I don’t think my mother has ever forgiven me for a remark I made aged four. As she tells it, I announced loudly in a department store, “I know what you can do Mommy, you can be a cleaning lady!”
Now, in my own defense, my mother’s Swabian genes guarantee a commitment to clean unrivaled by most operation rooms. My child’s perspective failed to distinguish between my mother’s love of having things be clean and her enjoyment in cleaning. I didn’t yet realize how much she actually hated the process that achieved her goal. So, my pre-school self thought in Oprahesque fashion, why shouldn’t my mommy get paid to do what she loved?
Both my male colleague and I have had our children visit us in the office and conclude that our work is defined by writing emails. My sons begrudgingly admit that I ‘meet’ with students as well.
A young alumna I had advised took care of the boys for a few hours earlier this week. The child of a working mother, she thought it important that the boys understand the role I had played in her development. She asked them if they understood what I “do.” Email, replied the younger. Work with Northwestern students, replied the elder. She wanted more; they wanted supper.
At times my boys have articulated the understanding that I teach and that I write. The subtleties of advising versus classroom teaching and academic writing versus blogging likely eludes them. I certainly have enough trouble explaining my eccentric role within the academy to my neighbors and colleagues let alone my children. I don’t fit into a tidy mold.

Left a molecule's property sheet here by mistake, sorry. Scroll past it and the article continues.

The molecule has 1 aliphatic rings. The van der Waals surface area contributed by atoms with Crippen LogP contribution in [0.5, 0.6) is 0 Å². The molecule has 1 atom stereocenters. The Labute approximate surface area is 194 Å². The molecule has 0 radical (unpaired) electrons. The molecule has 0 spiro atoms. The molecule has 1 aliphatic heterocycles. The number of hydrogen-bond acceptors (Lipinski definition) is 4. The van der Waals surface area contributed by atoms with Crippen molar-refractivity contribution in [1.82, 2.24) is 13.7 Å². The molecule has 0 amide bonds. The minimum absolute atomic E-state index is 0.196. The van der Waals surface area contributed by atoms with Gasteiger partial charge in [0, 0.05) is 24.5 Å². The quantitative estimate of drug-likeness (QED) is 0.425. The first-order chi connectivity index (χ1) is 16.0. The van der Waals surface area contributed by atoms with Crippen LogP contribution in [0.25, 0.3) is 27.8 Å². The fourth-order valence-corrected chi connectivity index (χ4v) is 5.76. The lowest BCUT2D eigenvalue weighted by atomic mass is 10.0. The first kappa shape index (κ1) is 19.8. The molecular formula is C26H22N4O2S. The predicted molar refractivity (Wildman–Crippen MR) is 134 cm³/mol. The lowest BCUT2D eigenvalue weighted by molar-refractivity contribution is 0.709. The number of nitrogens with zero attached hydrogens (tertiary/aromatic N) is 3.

They have a better grasp of my husband’s work. I understand why, but it bothers me nonetheless. When we turned to dad’s work in the conversation above, my older son promptly replied that his father writes computer programs for a reinsurance company. He may not be able to explain MonteCarlo methods and Dynamic Financial Analysis, but he has the information he needs to appreciate that my husband makes something that other people use. Indeed, the boys possess justifiable pride that their father’s code is used around the globe.
They know my advisees go around the globe on fellowships I helped them to find, and I once tried to explain that far flung libraries have my articles in their stacks. But it’s not the same.
Of everything I do they like this blog best, because they can see it, read it, and relate to it. I once came downstairs to find my older son reading my lament about the decline of dance in Bollywood films. “Are you really depressed about that, Mom?” I assured him that it was no more than a minor disappointment over-dramatically expressed, but I loved that he cared.
What I write here relates only tangentially to the what I do for pay. However, I hope it sheds light on why. My values and motivations must lurk somewhere within this lighthearted venue. I realize this leaves me in a traditional gender role of maternal inculcator of good as opposed to paternal provider of goods. I comfort myself that the critical question should ask not what I do but who I am.